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These days, family history, as we’ve mentioned here, is less about finding information about people and more about organizing the amazing amount of information available to anyone who looks. Access to records has greatly increased in recent years, but it might be a challenge for some to keep track of the research they do to find a particular person or straighten out a particularly convoluted limb of the family tree, even with the many online tools and apps available. One tool that has proven useful for many in past years is logbooks. At their most basic level, logbooks are a simple means whereby people looking for their ancestors can record what searches have been done, what results have been found, and which documents are relevant to the question at hand. Peg A. Ivanyo, in her 2016 Family History Conference class for genealogy beginners said that they can contain notes, citations, stories, and even links to blog posts. But how exactly can they be helpful?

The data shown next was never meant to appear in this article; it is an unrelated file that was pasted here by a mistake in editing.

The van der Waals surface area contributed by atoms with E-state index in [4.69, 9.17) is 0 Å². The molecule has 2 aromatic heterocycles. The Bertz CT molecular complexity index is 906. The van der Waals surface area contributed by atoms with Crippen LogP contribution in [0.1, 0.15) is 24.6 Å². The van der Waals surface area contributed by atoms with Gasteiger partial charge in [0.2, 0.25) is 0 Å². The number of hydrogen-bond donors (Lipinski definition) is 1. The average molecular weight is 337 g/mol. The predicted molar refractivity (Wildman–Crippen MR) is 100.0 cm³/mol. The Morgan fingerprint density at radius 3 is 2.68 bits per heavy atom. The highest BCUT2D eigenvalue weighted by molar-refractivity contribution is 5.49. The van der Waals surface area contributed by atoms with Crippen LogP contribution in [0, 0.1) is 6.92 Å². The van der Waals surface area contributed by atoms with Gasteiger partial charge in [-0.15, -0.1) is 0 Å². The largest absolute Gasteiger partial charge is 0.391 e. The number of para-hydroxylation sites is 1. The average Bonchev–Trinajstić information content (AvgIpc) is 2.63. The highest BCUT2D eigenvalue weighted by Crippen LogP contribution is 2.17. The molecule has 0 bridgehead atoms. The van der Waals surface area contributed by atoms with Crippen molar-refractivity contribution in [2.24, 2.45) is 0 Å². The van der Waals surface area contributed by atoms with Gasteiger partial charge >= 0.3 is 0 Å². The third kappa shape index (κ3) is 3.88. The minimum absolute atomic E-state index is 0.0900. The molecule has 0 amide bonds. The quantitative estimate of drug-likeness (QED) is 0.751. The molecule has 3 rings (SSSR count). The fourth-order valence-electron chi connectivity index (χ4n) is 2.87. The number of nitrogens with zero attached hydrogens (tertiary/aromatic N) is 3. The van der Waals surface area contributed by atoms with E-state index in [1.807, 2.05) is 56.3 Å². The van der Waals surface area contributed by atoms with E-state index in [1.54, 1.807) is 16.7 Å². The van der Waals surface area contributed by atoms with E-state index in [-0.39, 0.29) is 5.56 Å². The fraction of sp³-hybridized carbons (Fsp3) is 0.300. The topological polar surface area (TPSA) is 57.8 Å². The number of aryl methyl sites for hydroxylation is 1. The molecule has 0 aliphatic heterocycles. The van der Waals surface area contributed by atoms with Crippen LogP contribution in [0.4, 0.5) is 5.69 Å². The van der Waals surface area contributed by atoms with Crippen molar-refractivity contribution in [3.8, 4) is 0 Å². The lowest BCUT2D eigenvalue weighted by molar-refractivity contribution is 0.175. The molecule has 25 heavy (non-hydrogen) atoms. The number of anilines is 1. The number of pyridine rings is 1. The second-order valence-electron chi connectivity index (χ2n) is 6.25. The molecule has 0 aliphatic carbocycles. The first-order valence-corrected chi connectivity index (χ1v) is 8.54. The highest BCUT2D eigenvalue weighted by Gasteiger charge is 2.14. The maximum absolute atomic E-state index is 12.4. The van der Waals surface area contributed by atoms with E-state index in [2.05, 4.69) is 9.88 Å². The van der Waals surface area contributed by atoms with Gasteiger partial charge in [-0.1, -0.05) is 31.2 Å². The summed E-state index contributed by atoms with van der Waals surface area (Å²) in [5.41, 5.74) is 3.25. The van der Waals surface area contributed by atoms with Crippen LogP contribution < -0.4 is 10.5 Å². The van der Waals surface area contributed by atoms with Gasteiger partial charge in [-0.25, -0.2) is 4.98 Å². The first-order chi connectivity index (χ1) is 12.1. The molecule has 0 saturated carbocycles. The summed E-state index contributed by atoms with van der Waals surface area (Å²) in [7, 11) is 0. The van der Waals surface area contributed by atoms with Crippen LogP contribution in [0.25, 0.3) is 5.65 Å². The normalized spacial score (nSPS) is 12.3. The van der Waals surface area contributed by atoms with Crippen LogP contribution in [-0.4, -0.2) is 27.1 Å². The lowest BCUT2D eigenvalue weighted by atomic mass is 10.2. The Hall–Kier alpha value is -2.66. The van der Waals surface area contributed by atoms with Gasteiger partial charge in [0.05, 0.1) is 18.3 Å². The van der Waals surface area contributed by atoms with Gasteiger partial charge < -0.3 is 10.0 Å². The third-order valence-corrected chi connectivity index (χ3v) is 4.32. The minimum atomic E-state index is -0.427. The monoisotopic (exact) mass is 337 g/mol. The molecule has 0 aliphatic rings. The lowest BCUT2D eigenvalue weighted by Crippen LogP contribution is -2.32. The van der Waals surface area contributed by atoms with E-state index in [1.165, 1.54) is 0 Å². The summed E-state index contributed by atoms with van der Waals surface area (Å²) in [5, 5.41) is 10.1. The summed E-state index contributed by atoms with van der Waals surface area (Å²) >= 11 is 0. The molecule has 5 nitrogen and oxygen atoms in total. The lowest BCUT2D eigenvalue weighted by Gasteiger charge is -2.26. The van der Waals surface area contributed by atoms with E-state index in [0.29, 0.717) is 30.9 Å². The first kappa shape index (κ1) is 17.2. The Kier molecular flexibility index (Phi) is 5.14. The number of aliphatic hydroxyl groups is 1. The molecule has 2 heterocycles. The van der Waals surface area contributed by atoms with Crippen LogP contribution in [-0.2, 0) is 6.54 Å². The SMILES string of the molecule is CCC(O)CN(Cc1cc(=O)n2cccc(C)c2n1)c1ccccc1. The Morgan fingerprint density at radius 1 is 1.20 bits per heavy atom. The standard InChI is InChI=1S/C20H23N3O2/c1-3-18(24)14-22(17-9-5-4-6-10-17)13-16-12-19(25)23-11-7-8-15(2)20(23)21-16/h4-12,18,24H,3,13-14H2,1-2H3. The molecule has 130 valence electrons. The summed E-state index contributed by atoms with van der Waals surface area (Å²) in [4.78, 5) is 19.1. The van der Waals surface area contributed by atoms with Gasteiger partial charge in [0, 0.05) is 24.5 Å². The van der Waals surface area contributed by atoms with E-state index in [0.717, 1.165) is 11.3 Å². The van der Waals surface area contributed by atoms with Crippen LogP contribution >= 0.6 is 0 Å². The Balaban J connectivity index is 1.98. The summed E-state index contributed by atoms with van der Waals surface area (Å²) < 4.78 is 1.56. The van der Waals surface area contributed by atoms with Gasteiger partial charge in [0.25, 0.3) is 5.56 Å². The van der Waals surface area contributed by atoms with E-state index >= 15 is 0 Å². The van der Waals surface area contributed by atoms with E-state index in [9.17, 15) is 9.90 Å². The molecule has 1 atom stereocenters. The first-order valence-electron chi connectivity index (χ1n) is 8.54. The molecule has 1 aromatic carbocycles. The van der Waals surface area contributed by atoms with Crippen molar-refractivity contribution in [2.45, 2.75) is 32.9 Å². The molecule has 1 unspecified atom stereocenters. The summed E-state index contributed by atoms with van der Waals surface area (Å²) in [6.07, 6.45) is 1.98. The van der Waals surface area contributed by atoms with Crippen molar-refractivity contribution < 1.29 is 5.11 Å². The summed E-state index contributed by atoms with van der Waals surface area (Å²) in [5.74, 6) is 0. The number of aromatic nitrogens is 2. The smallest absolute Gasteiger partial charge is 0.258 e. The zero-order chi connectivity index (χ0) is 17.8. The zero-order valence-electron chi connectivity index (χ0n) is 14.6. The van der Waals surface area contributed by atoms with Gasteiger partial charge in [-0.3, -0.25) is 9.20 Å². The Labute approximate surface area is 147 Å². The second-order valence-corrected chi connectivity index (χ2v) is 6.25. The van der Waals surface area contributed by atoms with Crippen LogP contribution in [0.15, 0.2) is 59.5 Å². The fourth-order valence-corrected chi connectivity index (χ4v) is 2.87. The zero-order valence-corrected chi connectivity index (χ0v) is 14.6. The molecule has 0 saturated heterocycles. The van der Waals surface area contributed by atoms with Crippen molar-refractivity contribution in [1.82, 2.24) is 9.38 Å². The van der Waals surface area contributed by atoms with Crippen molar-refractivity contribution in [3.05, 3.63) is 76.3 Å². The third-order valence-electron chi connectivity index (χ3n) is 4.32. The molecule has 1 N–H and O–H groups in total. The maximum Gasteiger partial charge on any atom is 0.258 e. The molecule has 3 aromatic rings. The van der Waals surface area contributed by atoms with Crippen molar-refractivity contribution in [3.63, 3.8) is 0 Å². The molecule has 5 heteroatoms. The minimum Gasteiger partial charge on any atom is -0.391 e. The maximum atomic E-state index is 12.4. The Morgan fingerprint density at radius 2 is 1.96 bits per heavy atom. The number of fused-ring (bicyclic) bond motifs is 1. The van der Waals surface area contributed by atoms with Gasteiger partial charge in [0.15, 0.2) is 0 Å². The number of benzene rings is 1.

Research logs serve to make things easier. Jill Crandell, a history professor at BYU, says that research logs help to decrease duplication of effort and make one’s searches more efficient. Her own research log website, ResearchTies.com, serves to help people plan their research, catalogue their findings, and record their interpretations. Of research logs, she says, “[they] logs need to be detailed and kept consistently. If they are, the logs will prevent researchers from searching the same sources multiple times, documents will be organized and accessible, and research analysis will be higher quality. Find a research log format that works for you, one that you are actually willing to use to record your work, then use it.”

Many years ago, she was working on tracing a nomadic family who had lived in New York, Canada, and Scotland, with a common name. The man she was researching never identified his parents in any of his documents. To solve the mystery of who his parents were, Dr. Crandell turned to her research log. Through it, she was able to learn that this man had been traveling with other people who had moved to all of the same places as him. By studying the documents saved in her log, Dr.Crandell was able to further this genealogy.